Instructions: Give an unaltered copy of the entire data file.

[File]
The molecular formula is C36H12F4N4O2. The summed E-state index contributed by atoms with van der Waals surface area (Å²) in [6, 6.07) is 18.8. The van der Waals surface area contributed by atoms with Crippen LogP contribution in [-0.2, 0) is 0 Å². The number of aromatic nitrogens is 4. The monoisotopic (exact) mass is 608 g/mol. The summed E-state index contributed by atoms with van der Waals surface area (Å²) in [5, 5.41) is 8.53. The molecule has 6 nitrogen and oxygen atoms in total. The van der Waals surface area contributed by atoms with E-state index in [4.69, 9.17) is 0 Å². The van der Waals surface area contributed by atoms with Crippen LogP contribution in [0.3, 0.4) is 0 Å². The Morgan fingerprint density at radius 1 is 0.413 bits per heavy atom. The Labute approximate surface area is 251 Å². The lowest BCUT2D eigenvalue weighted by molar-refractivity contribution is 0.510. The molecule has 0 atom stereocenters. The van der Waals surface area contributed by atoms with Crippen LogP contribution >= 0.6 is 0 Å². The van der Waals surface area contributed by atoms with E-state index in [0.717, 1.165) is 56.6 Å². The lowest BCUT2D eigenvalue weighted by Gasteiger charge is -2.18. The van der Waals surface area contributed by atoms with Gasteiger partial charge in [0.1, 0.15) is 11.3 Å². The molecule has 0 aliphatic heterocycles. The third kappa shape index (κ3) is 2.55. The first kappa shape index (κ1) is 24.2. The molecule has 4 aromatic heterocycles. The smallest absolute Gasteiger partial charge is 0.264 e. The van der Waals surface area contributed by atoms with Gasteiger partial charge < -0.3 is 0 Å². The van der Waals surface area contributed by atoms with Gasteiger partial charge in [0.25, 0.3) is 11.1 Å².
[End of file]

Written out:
The molecular formula is C36H12F4N4O2. The summed E-state index contributed by atoms with van der Waals surface area (Å²) in [6, 6.07) is 18.8. The van der Waals surface area contributed by atoms with Crippen LogP contribution in [-0.2, 0) is 0 Å². The number of aromatic nitrogens is 4. The monoisotopic (exact) mass is 608 g/mol. The summed E-state index contributed by atoms with van der Waals surface area (Å²) in [5, 5.41) is 8.53. The molecule has 6 nitrogen and oxygen atoms in total. The van der Waals surface area contributed by atoms with E-state index in [4.69, 9.17) is 0 Å². The van der Waals surface area contributed by atoms with Crippen LogP contribution in [0.3, 0.4) is 0 Å². The Morgan fingerprint density at radius 1 is 0.413 bits per heavy atom. The Labute approximate surface area is 251 Å². The lowest BCUT2D eigenvalue weighted by molar-refractivity contribution is 0.510. The molecule has 0 atom stereocenters. The van der Waals surface area contributed by atoms with Crippen LogP contribution >= 0.6 is 0 Å². The van der Waals surface area contributed by atoms with E-state index in [0.717, 1.165) is 56.6 Å². The lowest BCUT2D eigenvalue weighted by Gasteiger charge is -2.18. The van der Waals surface area contributed by atoms with Gasteiger partial charge in [0.1, 0.15) is 11.3 Å². The molecule has 0 aliphatic heterocycles. The third kappa shape index (κ3) is 2.55. The first kappa shape index (κ1) is 24.2. The molecule has 4 aromatic heterocycles. The smallest absolute Gasteiger partial charge is 0.264 e. The van der Waals surface area contributed by atoms with Gasteiger partial charge < -0.3 is 0 Å². The van der Waals surface area contributed by atoms with Gasteiger partial charge in [0.25, 0.3) is 11.1 Å².